Dangers in the Garden


I have always said that rather than making fun of the book of Genesis people should read it with a open mind and realize that so many of the intractable problems we face are explained there.  Sexual relationships, environmental issues, mistrust and hatred, questions of authority and truth, are all laid out for understanding and ultimately repentance.  Anyway, growing up first as a small child on the plains of North Dakota and then wandering around in the hills above San Diego on weekends, and then living in the mountains of Colorado and Montana, and then coming back to the North Country with our weather extremes, I have always been aware that nature can kill you.  Getting chased by a bull and knocked down by  a sheep buck, being attacked by large domesticated geese and getting sprayed by a skunk in a cat tail forest were early indicators. danger.  Getting up from a rest on a rock in California and seeing a rattlesnake in the cleft of the rock I sat on focuses the attention wondrously.  Those who think that we can control the weather by not driving a fossil fuel car should get caught in a not forecasted blizzard that acts like a wild cold animal that is literally trying to take your breath away and should only then be allowed to bloviate and talk about climate control and electric cars. The California conundrum was existential too.  How do you flee a fire in an electric car that you couldn’t charge because the power company shut of the electricity to….wait for it…..control fires.?   In a more esthetic complaint I have watched as one of my favorite sightseeing spots, a large biosphere that some call a bog and others call a wetland off the highway on a  large stretch of Interstate 94 not far from Minneapolis.  We are told by the environmentalists that a bog or wetland is an important place for amphibians and reptiles and the breeding ground for ducks and geese and other wildlife, but the environmentalist have covered over a vast wetland with hideous solar panels and turned that piece of nature into an unnatural lifeless circuit board desert.  I wonder if a bird watcher wandering into this desert would be fried or irradiated or microwaved into oblivion.  Another danger of nature amplified I guess.

Anyway the point is that Victor Davis Hanson wrote an article and that was commented upon at a site called “bookworm” but I cannot find the author for attribution. Anyway the article says –

Victor Davis Hanson wrote an article that was much appreciated entitled “Is California Becoming Premodern?” The short answer is yes, it is. With no power, fires, medieval diseases, broken roads, endemic poverty, rampant crime . . . yes, these are all premodern traits.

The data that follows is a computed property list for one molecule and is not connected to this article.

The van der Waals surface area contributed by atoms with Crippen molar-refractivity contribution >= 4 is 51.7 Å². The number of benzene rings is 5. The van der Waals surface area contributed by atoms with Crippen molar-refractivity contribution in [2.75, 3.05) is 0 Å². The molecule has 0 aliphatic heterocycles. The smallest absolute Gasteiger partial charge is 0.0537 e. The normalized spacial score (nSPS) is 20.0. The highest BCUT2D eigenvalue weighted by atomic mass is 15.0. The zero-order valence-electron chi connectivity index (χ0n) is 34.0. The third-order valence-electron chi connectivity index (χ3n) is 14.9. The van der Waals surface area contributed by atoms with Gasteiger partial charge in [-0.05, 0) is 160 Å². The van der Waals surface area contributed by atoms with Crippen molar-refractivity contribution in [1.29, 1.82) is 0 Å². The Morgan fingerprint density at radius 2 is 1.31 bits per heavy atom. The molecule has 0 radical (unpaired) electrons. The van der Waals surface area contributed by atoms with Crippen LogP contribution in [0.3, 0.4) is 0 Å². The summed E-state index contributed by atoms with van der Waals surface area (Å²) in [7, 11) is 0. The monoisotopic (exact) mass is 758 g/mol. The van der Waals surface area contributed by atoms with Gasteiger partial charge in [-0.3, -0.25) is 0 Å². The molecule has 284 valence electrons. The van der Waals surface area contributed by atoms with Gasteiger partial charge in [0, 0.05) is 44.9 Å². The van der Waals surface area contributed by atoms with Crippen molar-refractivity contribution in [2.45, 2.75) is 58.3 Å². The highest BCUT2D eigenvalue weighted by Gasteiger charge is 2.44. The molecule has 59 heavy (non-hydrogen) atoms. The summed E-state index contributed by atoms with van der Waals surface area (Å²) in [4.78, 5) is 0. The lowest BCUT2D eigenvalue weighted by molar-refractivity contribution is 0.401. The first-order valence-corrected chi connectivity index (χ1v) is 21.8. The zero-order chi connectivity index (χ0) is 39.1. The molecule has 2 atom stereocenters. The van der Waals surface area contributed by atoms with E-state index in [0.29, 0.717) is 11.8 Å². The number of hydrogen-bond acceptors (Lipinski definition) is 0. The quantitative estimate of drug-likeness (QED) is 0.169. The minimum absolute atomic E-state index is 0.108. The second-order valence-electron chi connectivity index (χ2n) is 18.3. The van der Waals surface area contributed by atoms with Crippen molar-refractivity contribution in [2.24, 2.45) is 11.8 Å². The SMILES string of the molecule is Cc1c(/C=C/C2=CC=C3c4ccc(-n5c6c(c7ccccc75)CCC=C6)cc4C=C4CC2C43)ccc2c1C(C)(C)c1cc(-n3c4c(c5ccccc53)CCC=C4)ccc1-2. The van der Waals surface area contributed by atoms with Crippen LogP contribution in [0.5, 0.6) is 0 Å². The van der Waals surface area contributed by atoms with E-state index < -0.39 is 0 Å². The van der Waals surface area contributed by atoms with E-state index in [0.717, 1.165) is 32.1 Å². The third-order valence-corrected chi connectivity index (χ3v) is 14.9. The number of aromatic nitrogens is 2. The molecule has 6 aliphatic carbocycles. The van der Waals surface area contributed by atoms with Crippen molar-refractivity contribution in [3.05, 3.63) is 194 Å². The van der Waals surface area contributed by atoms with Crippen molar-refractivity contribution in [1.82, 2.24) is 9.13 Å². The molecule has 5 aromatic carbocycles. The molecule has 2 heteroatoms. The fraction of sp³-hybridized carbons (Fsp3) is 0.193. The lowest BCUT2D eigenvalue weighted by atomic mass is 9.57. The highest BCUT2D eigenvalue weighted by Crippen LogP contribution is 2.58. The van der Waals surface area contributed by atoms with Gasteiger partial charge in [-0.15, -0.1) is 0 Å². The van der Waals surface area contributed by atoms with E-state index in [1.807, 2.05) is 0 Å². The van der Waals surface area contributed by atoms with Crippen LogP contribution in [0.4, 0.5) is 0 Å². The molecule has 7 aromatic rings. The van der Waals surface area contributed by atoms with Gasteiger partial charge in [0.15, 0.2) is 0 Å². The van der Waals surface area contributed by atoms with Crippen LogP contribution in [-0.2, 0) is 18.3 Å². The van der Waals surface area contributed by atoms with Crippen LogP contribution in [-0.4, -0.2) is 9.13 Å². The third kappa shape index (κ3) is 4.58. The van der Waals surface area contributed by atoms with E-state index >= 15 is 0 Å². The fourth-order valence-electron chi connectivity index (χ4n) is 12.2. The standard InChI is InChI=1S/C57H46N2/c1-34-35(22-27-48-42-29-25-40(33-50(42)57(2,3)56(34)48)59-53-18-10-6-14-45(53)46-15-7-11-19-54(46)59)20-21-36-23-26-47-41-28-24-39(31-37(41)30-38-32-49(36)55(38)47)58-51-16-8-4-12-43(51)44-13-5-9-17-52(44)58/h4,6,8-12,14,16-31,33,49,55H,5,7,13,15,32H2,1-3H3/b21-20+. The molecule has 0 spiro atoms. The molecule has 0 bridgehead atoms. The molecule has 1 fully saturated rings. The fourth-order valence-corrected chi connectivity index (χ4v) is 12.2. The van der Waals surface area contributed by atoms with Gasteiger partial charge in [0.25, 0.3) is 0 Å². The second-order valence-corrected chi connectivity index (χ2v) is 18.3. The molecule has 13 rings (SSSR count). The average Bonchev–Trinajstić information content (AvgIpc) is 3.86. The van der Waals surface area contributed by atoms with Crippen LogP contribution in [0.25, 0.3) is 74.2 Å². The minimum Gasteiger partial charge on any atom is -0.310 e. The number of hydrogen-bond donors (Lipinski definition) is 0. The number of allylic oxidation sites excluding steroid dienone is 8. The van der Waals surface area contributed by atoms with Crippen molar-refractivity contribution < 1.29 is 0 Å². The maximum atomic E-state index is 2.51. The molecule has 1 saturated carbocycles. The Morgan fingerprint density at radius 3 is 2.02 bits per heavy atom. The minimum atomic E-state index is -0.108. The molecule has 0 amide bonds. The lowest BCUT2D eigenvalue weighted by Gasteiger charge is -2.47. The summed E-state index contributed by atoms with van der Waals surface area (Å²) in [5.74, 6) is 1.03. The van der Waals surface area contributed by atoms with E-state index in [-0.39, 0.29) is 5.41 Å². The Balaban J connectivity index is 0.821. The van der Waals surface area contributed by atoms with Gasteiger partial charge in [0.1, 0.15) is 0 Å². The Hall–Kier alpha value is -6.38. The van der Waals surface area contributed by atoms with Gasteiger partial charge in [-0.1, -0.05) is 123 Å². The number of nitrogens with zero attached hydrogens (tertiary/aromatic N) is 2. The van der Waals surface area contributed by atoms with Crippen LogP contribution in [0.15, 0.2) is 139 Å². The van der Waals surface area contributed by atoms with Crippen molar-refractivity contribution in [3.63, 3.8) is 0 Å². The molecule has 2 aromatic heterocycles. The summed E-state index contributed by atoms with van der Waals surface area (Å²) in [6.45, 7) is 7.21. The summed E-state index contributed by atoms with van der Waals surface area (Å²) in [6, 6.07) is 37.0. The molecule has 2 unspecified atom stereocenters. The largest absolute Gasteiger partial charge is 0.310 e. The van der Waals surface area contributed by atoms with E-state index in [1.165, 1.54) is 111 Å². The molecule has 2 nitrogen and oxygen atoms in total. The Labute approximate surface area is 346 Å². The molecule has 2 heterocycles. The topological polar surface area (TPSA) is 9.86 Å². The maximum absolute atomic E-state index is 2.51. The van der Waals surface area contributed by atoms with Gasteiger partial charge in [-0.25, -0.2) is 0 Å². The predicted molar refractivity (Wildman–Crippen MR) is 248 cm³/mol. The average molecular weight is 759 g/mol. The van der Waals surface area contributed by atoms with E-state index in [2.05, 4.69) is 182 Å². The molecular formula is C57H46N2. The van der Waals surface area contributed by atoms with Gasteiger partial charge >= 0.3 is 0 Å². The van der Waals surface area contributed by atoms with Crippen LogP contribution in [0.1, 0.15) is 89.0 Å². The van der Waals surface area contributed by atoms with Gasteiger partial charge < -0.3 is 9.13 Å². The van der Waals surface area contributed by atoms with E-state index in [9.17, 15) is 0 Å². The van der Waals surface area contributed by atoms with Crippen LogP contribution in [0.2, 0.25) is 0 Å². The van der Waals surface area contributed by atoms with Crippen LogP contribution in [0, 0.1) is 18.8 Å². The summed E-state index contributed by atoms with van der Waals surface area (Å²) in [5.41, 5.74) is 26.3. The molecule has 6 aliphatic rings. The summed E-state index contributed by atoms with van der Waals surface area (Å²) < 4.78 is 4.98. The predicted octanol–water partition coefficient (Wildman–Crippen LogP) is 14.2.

What I would add is that one part of pre-modernism is that Nature wins. Put another way, a large part of the modern is that we use fossil fuel, plus human energy and ingenuity, to keep nature at bay. It takes work to keep fire, floods, famine, darkness, and disease away from us, not to mention the ever-encroaching jungle or woods or plains that surround human habitation.

Our Gaia worship and gooey climate change madness are giving Mother Nature the upper hand. The environmentalists may deny this, but that’s never a good thing for humans.

As I always say, we are Nature’s stewards and should not waste, abuse, or despoil it, but Nature is always out there, waiting to kill us if we lose control.”

I have a back yard that is proof of concept.  I have a large back yard and it is surrounded by what was a hedge that I deliberately let grow to the point that it looked like a shelter belt or a half rectangle portion of a forest.  The trees became huge and the views of the neighbors yard disappeared which is what I wanted.  If I can’t see them, they can’t see me.  In the summer, I , like Adam and Eve, liked to go to my garden and hide in the trees.  As the tress grew the amount of biomass that fell from them in the Fall became extreme.  My neigbor has a wonderful compost heap and told me that the leaves kind of disappear and become a wonderful loamy kind of soil conditioner.  My compost pile started to look like a pyramid of Egypt.  The trees grew huge and finally in another attack by an angry climate broke off at the tops in a wind storm.  I have a premodern back yard refuge where I have to be very careful.  I was reading out there one afternoon and there is a lot of snapping and popping going on above my head and the heavy untrimmed branches are not going to stay up there forever.  It is a dangerous place to be with a bit of wind.

It is heaven for the birds – I have ring necked doves who according to books I read should not be here.  I have downy, pileated, hairy and woody woodpeckers, grosbeaks, and lately we have had cardinals which shouldn’t be here either.  My premodern forest is the home to about 10 squirrels as near as I can tell, both gray and red. Both large and small hawks raid at various times causing panic and mayhem and in the long watches of the night I can hear owls.

Yet it is a dangerous place.  As a curmudgeon I took some pride in telling the neighbor kids to stay out of my yard lest some wood fall crush them.  There is also the danger of trying to be modern since I almost chain sawed my leg off.  Even the premodern bucksaw can be dangerous in the tangle.

For those who worship nature, modernism is a curse.  For those who worship another God the words ae stricking.  Nature will wait for a chance to turn you back to the dust from which you came.